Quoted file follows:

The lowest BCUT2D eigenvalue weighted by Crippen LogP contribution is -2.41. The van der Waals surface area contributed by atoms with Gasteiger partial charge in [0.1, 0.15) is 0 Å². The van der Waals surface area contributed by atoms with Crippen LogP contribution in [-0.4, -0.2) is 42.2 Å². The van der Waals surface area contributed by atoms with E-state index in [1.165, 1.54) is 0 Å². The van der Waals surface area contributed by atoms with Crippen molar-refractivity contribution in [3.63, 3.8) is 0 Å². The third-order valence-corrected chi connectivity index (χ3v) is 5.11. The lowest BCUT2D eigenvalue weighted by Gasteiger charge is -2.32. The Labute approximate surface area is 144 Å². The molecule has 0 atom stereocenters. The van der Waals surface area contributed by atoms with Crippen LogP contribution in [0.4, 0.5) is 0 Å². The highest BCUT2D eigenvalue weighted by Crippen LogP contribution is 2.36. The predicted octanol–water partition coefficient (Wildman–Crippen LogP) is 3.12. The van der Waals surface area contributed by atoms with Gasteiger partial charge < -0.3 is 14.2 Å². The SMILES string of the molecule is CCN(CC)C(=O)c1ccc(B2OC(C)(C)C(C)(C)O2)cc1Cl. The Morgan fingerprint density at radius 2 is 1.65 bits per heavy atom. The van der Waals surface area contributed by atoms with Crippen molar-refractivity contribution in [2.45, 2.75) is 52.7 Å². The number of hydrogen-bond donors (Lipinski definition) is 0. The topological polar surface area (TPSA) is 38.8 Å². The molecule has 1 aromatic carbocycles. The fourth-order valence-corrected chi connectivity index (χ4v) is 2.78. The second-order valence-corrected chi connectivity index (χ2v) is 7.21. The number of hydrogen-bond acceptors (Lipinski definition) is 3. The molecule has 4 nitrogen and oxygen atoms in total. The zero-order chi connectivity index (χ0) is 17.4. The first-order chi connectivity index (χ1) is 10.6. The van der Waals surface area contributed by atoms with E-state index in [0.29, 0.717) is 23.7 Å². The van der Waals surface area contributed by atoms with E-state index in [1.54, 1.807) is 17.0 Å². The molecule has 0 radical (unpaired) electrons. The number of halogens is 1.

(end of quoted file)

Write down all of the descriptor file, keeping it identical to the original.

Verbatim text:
The lowest BCUT2D eigenvalue weighted by Crippen LogP contribution is -2.41. The van der Waals surface area contributed by atoms with Gasteiger partial charge in [0.1, 0.15) is 0 Å². The van der Waals surface area contributed by atoms with Crippen LogP contribution in [-0.4, -0.2) is 42.2 Å². The van der Waals surface area contributed by atoms with E-state index in [1.165, 1.54) is 0 Å². The van der Waals surface area contributed by atoms with Crippen molar-refractivity contribution in [3.63, 3.8) is 0 Å². The third-order valence-corrected chi connectivity index (χ3v) is 5.11. The lowest BCUT2D eigenvalue weighted by Gasteiger charge is -2.32. The Labute approximate surface area is 144 Å². The molecule has 0 atom stereocenters. The van der Waals surface area contributed by atoms with Crippen LogP contribution in [0.4, 0.5) is 0 Å². The highest BCUT2D eigenvalue weighted by Crippen LogP contribution is 2.36. The predicted octanol–water partition coefficient (Wildman–Crippen LogP) is 3.12. The van der Waals surface area contributed by atoms with Gasteiger partial charge < -0.3 is 14.2 Å². The SMILES string of the molecule is CCN(CC)C(=O)c1ccc(B2OC(C)(C)C(C)(C)O2)cc1Cl. The Morgan fingerprint density at radius 2 is 1.65 bits per heavy atom. The van der Waals surface area contributed by atoms with Crippen molar-refractivity contribution in [2.45, 2.75) is 52.7 Å². The number of hydrogen-bond donors (Lipinski definition) is 0. The topological polar surface area (TPSA) is 38.8 Å². The molecule has 1 aromatic carbocycles. The fourth-order valence-corrected chi connectivity index (χ4v) is 2.78. The second-order valence-corrected chi connectivity index (χ2v) is 7.21. The number of hydrogen-bond acceptors (Lipinski definition) is 3. The molecule has 4 nitrogen and oxygen atoms in total. The zero-order chi connectivity index (χ0) is 17.4. The first-order chi connectivity index (χ1) is 10.6. The van der Waals surface area contributed by atoms with E-state index in [0.29, 0.717) is 23.7 Å². The van der Waals surface area contributed by atoms with E-state index in [1.54, 1.807) is 17.0 Å². The molecule has 0 radical (unpaired) electrons. The number of halogens is 1.